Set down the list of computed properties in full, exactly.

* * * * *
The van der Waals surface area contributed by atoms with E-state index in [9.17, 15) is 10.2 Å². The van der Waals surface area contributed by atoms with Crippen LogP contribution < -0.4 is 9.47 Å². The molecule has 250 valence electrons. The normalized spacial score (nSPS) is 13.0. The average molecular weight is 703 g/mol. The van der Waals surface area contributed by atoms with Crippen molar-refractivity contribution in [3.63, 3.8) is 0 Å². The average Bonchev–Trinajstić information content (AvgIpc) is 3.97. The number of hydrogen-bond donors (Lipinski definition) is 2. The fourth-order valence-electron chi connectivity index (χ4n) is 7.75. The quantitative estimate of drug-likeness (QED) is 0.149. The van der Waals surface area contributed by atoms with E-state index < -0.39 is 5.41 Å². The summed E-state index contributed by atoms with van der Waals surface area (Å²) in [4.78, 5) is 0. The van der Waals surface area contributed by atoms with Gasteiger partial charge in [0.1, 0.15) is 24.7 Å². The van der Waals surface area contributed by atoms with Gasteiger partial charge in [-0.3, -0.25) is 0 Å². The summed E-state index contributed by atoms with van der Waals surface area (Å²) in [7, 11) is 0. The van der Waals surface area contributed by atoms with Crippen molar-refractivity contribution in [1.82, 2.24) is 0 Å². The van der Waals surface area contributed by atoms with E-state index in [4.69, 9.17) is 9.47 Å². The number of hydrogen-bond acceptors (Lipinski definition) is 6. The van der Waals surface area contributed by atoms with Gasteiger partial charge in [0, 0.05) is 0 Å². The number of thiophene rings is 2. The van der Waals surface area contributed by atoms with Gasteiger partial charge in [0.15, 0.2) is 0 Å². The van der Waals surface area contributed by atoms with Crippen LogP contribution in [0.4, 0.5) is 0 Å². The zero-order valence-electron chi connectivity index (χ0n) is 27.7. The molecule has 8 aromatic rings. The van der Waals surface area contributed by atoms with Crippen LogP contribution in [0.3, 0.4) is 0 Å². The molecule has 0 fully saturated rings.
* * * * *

The van der Waals surface area contributed by atoms with E-state index in [9.17, 15) is 10.2 Å². The van der Waals surface area contributed by atoms with Crippen LogP contribution < -0.4 is 9.47 Å². The molecule has 250 valence electrons. The normalized spacial score (nSPS) is 13.0. The average molecular weight is 703 g/mol. The van der Waals surface area contributed by atoms with Crippen molar-refractivity contribution in [3.63, 3.8) is 0 Å². The average Bonchev–Trinajstić information content (AvgIpc) is 3.97. The number of hydrogen-bond donors (Lipinski definition) is 2. The fourth-order valence-electron chi connectivity index (χ4n) is 7.75. The quantitative estimate of drug-likeness (QED) is 0.149. The van der Waals surface area contributed by atoms with E-state index < -0.39 is 5.41 Å². The summed E-state index contributed by atoms with van der Waals surface area (Å²) in [4.78, 5) is 0. The van der Waals surface area contributed by atoms with Gasteiger partial charge in [0.1, 0.15) is 24.7 Å². The van der Waals surface area contributed by atoms with Gasteiger partial charge in [-0.3, -0.25) is 0 Å². The summed E-state index contributed by atoms with van der Waals surface area (Å²) in [7, 11) is 0. The van der Waals surface area contributed by atoms with Crippen molar-refractivity contribution in [1.82, 2.24) is 0 Å². The van der Waals surface area contributed by atoms with E-state index in [4.69, 9.17) is 9.47 Å². The number of hydrogen-bond acceptors (Lipinski definition) is 6. The van der Waals surface area contributed by atoms with Gasteiger partial charge in [0, 0.05) is 0 Å². The number of thiophene rings is 2. The van der Waals surface area contributed by atoms with Gasteiger partial charge in [0.15, 0.2) is 0 Å². The van der Waals surface area contributed by atoms with Crippen LogP contribution in [0.4, 0.5) is 0 Å². The zero-order valence-electron chi connectivity index (χ0n) is 27.7. The molecule has 8 aromatic rings. The van der Waals surface area contributed by atoms with Crippen LogP contribution in [0.3, 0.4) is 0 Å². The molecule has 0 fully saturated rings.